A little background: within Physics 691G, we do a two-week unit on issues of identity in the classroom. We segue into the unit by thinking about the challenges in evaluating teaching which is done in the context of the new grads observing more experienced TAs. After we explore the challenges of evaluating teaching, the new grads complete an worksheet based upon an exercise developed by Kirsten Helmer of TEFD. In this assignment, the new grads must they explicitly consider their positionality along multiple axes. We then spend two weeks looking at case studies of various interactions within the classroom. During the first week, we investigate situations where the new grads identity as a student is salient. The second week, we move to situations where their identity as instructors is more relevant. In that second week, many of the new grads seemed uncomfortable with the power that being in an “instructor” role bestows.
During my AAPT SM18 experience, I focused on presentations and posters from three main areas in which I have deep personal interest: IPLS/curriculum development, diversity/equity in physics, and self-efficacy/attitudes. In addition, I attended several sessions related to areas of interest for our department, specifically on integrating computation through the curriculum. In this post, I will synthesize and reflect on my take-aways from the conference. I saw a lot of good talks. As such, this post is somewhat long.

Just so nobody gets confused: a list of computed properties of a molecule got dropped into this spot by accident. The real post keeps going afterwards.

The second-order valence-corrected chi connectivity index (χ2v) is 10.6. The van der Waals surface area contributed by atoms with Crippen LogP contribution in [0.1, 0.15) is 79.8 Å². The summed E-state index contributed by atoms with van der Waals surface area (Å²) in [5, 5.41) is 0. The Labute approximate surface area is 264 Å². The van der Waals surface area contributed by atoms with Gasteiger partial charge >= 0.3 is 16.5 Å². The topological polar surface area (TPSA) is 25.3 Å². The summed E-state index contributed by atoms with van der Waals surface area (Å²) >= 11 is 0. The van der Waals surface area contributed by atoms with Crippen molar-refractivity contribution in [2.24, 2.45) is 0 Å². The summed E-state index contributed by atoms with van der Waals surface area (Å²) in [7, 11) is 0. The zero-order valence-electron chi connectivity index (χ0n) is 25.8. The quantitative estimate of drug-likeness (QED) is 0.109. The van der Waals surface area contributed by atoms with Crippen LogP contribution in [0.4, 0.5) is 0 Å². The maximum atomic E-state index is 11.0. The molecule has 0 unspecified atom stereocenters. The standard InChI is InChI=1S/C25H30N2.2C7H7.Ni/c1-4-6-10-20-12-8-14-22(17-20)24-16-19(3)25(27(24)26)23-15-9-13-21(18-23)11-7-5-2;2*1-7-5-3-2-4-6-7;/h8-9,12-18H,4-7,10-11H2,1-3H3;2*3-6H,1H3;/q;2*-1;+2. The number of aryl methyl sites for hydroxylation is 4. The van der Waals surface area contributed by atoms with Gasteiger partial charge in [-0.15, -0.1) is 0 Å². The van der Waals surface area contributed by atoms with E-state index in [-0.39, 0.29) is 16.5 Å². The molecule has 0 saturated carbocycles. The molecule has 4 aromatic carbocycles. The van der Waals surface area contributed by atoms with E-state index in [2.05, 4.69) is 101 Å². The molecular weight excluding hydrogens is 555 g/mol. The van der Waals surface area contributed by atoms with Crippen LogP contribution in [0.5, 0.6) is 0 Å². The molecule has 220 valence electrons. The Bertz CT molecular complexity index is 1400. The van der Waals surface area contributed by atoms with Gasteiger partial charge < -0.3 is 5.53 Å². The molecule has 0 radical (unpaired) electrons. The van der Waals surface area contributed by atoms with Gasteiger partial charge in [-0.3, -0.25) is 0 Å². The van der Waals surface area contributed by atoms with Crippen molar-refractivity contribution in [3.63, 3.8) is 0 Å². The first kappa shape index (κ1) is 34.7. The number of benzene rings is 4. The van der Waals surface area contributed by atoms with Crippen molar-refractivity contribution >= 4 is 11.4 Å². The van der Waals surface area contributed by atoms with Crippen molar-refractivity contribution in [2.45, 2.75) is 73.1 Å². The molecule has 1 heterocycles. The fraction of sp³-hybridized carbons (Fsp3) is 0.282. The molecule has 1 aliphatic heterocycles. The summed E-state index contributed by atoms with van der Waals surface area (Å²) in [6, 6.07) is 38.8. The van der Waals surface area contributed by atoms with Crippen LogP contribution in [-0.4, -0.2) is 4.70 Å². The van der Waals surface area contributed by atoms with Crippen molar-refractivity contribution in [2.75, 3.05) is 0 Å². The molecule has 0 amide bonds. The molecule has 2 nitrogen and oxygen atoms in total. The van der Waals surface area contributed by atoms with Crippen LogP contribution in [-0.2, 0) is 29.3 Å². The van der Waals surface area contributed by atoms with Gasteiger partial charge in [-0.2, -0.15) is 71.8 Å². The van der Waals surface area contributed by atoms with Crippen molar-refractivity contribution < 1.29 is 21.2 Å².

Is there a sense in which IPLS courses like Phys 131 and 132 here at UMass, are courses with diversity as a central component? A recent meeting of my Teaching for Inclusivity, Diversity, and Equity Fellowship which had Including Aspects of Identity in Course Design as the theme, got me thinking about this question.
I definitely believe that there is a perception of what a scientist is/looks-like in the cultural zeitgeist. I also believe that this image bears little resemblance to many of the scientists that I know. The This is what a Scientist Looks Like project is out to help correct this difference. I encourage you all to take a look!
About the program
The TIDE (Teaching for Inclusiveness, Diversity, and Equity) Fellowship is an opportunity to “explore how they can enhance students’ learning and academic success across cultural, social, and learning differences by adopting a strength-based, inclusive approach to teaching and learning grounded in the value of diversity. Experiential, collaborative, and reflective learning are integral elements of the TIDE program.”